This Year: Daniel Kaluuya sits comfortably at 25 points, right at the edge of certainty. Paul Raci has 7 points - low but not impossible.
The average Best Supporting Actor winner earned 20.4 points before Oscar night.
Most Shocking Winner: Halle Berry, Monster’s Ball, 2001. 12 points.
Least Shocking Winner: Hellen Mirren, The Queen, 2006. 35 points (no misses).
Surprising Winners: 0.
Certain Winners: 9. In ascending order: Natalie Portman, Frances McDormand, Renee Zellweger, Julianne Moore, Brie Larson, Julia Roberts, Reese Witherspoon, Cate Blanchett.
This Year: In the most exciting category, every single nominee has fewer points than every single winner of the last 20 years. By this method, we will have the most “surprising” winner in two decades (though this ignores the fact that without a frontrunner, no winner would be a real shock). Viola Davis and Frances McDormand are tied with 10 points, and Carey Mulligan comes in right behind with 9. Andra Day has 5.
The average Best Actress winner earned 22 points before Oscar night.
Most Shocking Winner: Denzel Washington, Training Day, 2001. 2 points (LA)
Least Shocking Winner: Forest Whitaker, The Last King of Scotland, 2006. 35 (no misses).
Surprising Winners: 3. Washington, Adrien Brody (The Pianist, 2002, 3), and Russell Crowe (Gladiator, 2000, 4).
Certain Winners: 10. In ascending order: Leonardo DiCaprio, Casey Affleck, Gary Oldman, Joaquin Phoenix, Colin Firth, Daniel Day-Lewis (Lincoln), Jamie Foxx, Daniel Day-Lewis (There Will Be Blood), Philip Seymour Hoffman, Whitaker.
This Year: Chadwick Boseman isn’t as strong as some may think, but he’s certainly the front-runner with 20 points, a bit outside certainty range. A Hopkins win would certainly be surprising, as he only has 7 points thus far. Riz Ahmed does have 4 points.
The average Best Actor winner earned 21.6 points before Oscar night.
Most Shocking Winner: Ang Lee, Life of Pi, 2012. 0 points.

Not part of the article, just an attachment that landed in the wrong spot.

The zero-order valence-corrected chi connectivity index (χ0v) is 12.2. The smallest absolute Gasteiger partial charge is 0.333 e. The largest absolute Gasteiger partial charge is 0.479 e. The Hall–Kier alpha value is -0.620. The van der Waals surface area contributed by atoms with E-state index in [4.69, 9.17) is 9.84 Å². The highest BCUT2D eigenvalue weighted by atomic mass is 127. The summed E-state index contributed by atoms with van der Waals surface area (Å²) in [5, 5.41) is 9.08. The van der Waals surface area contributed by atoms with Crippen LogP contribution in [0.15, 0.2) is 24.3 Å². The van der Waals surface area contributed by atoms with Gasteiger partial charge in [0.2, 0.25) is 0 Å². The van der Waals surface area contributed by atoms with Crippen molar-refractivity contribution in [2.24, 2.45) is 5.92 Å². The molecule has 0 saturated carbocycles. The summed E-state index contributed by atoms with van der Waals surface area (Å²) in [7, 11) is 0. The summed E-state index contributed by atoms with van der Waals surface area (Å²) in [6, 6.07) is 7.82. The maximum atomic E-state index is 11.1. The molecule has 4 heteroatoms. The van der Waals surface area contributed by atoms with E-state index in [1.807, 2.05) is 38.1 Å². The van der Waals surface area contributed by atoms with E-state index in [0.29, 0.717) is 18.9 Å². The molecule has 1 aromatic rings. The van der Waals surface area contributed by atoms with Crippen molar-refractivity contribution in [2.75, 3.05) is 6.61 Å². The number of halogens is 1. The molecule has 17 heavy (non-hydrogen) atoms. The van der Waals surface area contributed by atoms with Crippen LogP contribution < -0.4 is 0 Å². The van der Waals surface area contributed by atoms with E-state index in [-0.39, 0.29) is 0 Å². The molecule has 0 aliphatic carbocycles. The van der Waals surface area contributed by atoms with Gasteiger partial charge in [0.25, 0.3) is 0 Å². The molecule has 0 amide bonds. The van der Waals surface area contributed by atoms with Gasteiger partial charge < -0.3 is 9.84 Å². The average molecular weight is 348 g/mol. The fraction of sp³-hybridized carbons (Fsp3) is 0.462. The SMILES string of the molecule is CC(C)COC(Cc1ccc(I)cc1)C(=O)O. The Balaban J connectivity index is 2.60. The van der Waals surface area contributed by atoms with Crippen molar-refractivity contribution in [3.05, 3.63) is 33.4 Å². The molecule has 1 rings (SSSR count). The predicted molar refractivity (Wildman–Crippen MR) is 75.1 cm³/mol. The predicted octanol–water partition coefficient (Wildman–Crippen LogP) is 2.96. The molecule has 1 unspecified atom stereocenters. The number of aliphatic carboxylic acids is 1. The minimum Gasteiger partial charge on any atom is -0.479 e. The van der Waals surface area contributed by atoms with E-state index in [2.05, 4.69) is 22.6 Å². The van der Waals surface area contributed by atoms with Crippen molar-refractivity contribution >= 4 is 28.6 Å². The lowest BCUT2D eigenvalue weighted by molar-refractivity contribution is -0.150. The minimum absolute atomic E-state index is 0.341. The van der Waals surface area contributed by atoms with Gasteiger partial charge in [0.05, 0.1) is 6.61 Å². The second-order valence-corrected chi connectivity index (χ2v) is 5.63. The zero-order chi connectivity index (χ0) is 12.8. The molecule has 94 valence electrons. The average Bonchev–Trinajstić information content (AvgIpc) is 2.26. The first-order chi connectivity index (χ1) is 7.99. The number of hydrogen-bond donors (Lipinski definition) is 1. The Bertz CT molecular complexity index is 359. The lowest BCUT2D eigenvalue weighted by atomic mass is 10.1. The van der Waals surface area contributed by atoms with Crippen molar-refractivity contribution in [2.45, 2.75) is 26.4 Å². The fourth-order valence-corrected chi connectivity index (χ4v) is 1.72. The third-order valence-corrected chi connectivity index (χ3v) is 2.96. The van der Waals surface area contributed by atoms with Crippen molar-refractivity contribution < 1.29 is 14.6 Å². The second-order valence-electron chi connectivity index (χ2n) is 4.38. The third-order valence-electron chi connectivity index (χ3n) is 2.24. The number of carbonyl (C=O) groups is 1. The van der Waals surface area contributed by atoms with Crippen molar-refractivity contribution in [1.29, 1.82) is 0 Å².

Least Shocking Winner: Ang Lee, Brokeback Mountain, 2005. 32 points (missed NBR).
Surprising Winners: 5. Lee, Bong Joon-ho (Parasite, 2019, 6), Tom Hooper (The King’s Speech, 2010, 9), Alejandro Inarritu (Birdman, 2015, 9), Roman Polanski (The Pianist, 2002, 10)
Certain Winners: 7. In ascending order: Damien Chazelle, Danny Boyle, Kathryn Bigelow, Alfonso Cuaron (Gravity), Guillermo del Toro, Alfonso Cuaron (Roma), Lee.
This Year: Chloe Zhao has 32 points, tied for the most ever among previous winners with Ang Lee for Brokeback Mountain. She’s as close to a sure thing as you can get.
The average Best Director winner earned 19 points before Oscar night.
Most Shocking Winner: Crash, 2005. 0 points.
Least Shocking Winner: Slumdog Millionaire, 2008. 28 points.
Surprising Winners: 9! Crash, Million Dollar Baby (2004, 4), The Departed (2006, 4), Parasite (2019, 8), A Beautiful Mind (2001, 9), Birdman (2014, 9), Spotlight (2015, 9), Green Book (2018, 9), Moonlight (2016, 10).
Certain Winners: 7. In ascending order: Gladiator, Argo, 12 Years a Slave, Lord of the Rings: The Return of the King, The Hurt Locker, The Artist, Slumdog Millionaire
This Year: Nomadland has more points (29) than any Best Picture winner of the last 20 years under this method.
The average Best Picture winner earned 15.5 points before Oscar night.